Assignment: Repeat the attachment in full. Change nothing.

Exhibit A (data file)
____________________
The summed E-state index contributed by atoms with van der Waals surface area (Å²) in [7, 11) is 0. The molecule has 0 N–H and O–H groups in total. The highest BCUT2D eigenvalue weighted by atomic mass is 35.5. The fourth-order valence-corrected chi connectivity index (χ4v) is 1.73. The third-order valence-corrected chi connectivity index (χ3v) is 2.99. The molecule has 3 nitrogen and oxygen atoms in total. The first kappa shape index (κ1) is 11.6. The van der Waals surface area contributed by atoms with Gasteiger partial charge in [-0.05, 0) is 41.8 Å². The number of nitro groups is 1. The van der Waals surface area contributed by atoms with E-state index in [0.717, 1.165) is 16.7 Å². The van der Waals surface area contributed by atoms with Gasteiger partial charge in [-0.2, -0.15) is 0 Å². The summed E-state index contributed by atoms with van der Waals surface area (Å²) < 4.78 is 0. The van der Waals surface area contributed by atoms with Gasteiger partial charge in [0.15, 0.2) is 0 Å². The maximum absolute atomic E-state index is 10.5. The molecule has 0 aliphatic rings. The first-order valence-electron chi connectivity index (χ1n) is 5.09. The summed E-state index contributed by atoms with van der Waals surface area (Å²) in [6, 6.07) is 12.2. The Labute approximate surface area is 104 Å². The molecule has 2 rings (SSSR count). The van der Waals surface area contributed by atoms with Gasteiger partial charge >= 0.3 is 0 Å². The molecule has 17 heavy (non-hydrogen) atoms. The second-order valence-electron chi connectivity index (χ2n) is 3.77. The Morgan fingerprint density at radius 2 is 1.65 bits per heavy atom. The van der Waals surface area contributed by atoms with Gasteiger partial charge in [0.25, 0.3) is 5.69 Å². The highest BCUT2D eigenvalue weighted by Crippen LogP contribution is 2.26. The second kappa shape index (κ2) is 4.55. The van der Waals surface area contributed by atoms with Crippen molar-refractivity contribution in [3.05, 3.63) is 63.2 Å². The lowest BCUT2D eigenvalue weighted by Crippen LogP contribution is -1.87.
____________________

The summed E-state index contributed by atoms with van der Waals surface area (Å²) in [7, 11) is 0. The molecule has 0 N–H and O–H groups in total. The highest BCUT2D eigenvalue weighted by atomic mass is 35.5. The fourth-order valence-corrected chi connectivity index (χ4v) is 1.73. The third-order valence-corrected chi connectivity index (χ3v) is 2.99. The molecule has 3 nitrogen and oxygen atoms in total. The first kappa shape index (κ1) is 11.6. The van der Waals surface area contributed by atoms with Gasteiger partial charge in [-0.05, 0) is 41.8 Å². The number of nitro groups is 1. The van der Waals surface area contributed by atoms with E-state index in [0.717, 1.165) is 16.7 Å². The van der Waals surface area contributed by atoms with Gasteiger partial charge in [-0.2, -0.15) is 0 Å². The summed E-state index contributed by atoms with van der Waals surface area (Å²) < 4.78 is 0. The van der Waals surface area contributed by atoms with Gasteiger partial charge in [0.15, 0.2) is 0 Å². The maximum absolute atomic E-state index is 10.5. The molecule has 0 aliphatic rings. The first-order valence-electron chi connectivity index (χ1n) is 5.09. The summed E-state index contributed by atoms with van der Waals surface area (Å²) in [6, 6.07) is 12.2. The Labute approximate surface area is 104 Å². The molecule has 2 rings (SSSR count). The van der Waals surface area contributed by atoms with Gasteiger partial charge >= 0.3 is 0 Å². The molecule has 17 heavy (non-hydrogen) atoms. The second-order valence-electron chi connectivity index (χ2n) is 3.77. The Morgan fingerprint density at radius 2 is 1.65 bits per heavy atom. The van der Waals surface area contributed by atoms with Gasteiger partial charge in [0.25, 0.3) is 5.69 Å². The highest BCUT2D eigenvalue weighted by Crippen LogP contribution is 2.26. The second kappa shape index (κ2) is 4.55. The van der Waals surface area contributed by atoms with Crippen molar-refractivity contribution in [3.05, 3.63) is 63.2 Å². The lowest BCUT2D eigenvalue weighted by Crippen LogP contribution is -1.87.